From Global to Local: Planetary Health as the Solution to Australia’s bushfires and the COVID-19 pandemic
by Tassia Oswald, PhD Candidate in the School of Public Health, University of Adelaide, Australia.
I think it is fair to say that 2020 has not turned out to be what anyone had hoped for or expected. I remember being woken by the smell of smoke in my bedroom on my last day of work before Christmas break, my best friend sending me photos of smoke plumes billowing from behind her home. My commute into work that day was one I will never forget, filled with smoky coughs, stinging eyes, and a collective ‘apocalyptic’ feeling.
Entering the roaring ‘20s’ ablaze with roaring bushfires
Australia was set to enter the roaring 20s ablaze with roaring bushfires. Communities already stretched thin by ongoing droughts were about to face a catastrophic summer, with no other disaster in living memory creating such profound destruction to Australian landscape and wildlife. By the end of this Black Summer, over 18 million hectares* of land would be burnt and stripped of life. For reference, that’s bigger than the size of entire countries like Singapore, Belgium, Ireland, and Malaysia.
Growing up in Australia I have always been acutely aware of the threat bushfires pose. But never before had I heard the term ‘megafire’: fires so big that they create their own weather conditions and grow vastly beyond human control. As we collectively watched fires around the country creep closer and closer to one another on real-time websites, with communities forced to flee their homes in fire-surrounded towns by boat, it was difficult not to feel overwhelmed by the sheer scale of the devastation.
Beyond the immediate threat the bushfires posed, my mind constantly darted between thoughts of issues that would continue long after the fires became a memory of the past. Environmental issues like biodiversity loss, wildlife recovery, global warming, and air pollution, as well as their undeniable links with public health issues such as respiratory illnesses, psychological distress, and the exacerbation of health and economic inequities experienced by people living in rural areas. The bushfires were a time that opened many Australians’ eyes to the interconnectedness of all forms of life, and the concept of ‘Planetary Health’ in Australia somewhat rose out of the ashes.
Acts of kindness, from local support to global connection
Amid feelings of helplessness, I was inspired by so many acts of kindness towards Australia’s plight. Through the power of social media, those hit hardest by the bushfires, such as fire-affected communities, small businesses, and tourism-reliant areas, were provided with much needed attention and financial support on Instagram pages like @spendwiththem and @staywiththemau, which encouraged people to shop and holiday locally. Many Australians (who are notoriously known to be international jet-setters) opted to travel ‘in their own backyard’ in support of these communities. All summer-long I bought my friends’ birthday gifts from a collection of quirky rural and regional businesses, which I never would have known about before, rather than large corporations. In supporting our local communities, we were also inadvertently reducing our carbon footprint and helping the planet at the same time.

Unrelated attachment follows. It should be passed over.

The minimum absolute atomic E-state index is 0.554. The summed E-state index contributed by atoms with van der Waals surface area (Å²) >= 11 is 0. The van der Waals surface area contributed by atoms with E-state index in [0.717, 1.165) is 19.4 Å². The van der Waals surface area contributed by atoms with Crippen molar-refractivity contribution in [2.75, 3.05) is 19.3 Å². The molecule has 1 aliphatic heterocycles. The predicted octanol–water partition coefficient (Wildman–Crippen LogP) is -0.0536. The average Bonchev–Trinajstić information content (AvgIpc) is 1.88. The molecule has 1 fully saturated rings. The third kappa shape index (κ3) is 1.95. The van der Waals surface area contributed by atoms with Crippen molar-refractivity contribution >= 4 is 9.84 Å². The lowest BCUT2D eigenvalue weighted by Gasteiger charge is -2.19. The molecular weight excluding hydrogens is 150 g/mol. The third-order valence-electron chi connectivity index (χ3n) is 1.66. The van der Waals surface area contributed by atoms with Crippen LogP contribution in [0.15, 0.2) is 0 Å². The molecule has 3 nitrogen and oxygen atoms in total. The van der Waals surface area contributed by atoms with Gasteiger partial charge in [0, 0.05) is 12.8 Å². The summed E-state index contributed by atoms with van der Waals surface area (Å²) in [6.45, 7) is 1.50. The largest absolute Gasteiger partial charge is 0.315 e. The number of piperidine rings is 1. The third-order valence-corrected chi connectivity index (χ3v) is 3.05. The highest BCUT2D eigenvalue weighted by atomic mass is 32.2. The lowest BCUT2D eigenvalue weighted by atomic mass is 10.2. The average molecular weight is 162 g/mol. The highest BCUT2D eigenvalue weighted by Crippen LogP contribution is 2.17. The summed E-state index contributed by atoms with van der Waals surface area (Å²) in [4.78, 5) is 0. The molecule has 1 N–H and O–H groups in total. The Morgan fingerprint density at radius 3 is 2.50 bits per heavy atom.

A good friend I met during a student exchange program to Italy in my teenage years reached out and asked where she could donate and how she could help in the bushfire relief. Her kindness reminded me that although far apart, everything we do and experience impacts humanity and the planet collectively. I never expected that in just a couple of months’ time I would be returning the favour as Italy’s healthcare system became crippled by a new virus. I never expected that masks protecting Australians from smoke inhalation would soon be used to protect us from an invisible threat, which spread without the medium of dry gum trees.
Just as the smoke had cleared….
While the smoke had cleared, the burn of a Black Summer was palpable in Australia and efforts for recovery, regrowth, and rebuilding had barely begun when the COVID-19 outbreak was declared a pandemic. I looked on in disbelief and wondered when 2020 would catch a break. As we collectively watched COVID-19 cases around the world creep higher and higher on real-time websites, with humanity forced to stay home and stay apart, it was difficult not to feel overwhelmed by the sheer scale of the pandemic.
During the COVID-19 lockdowns, I worked from home for approximately 10 weeks. With little else to do, I found myself making the most of my local greenspaces, and walking around my neighbourhood became a great way to boost my mental wellbeing. It seemed as though many people in my area felt the same.
When art reflects life…
During my walks, I began photographing a series of painted ‘stobie’ poles. The paintings really resonated with me, from the clear message that “There is No Planet B”, to highlighting the health benefits of connecting with nature (which is what my PhD is all about!). A variety of Australian flora and fauna were also featured — many of which were threatened by the bushfires. A particular Aboriginal painting made me think of Indigenous Australians’ “connection to country” and the way in which they sustainably lived with the land for tens of thousands of years. I often thought of the Australians who couldn’t work from home because they had just lost their homes and businesses in the bushfires, or those who couldn’t walk through nature given their towns had been charred by megafires. My COVID-19 walks are times I won’t forget, stifled elbow coughs, kind eyes greeting isolated neighbours, and a collective ‘apocalyptic’ feeling.
A glimmer of tangible hope (and jellyfish)…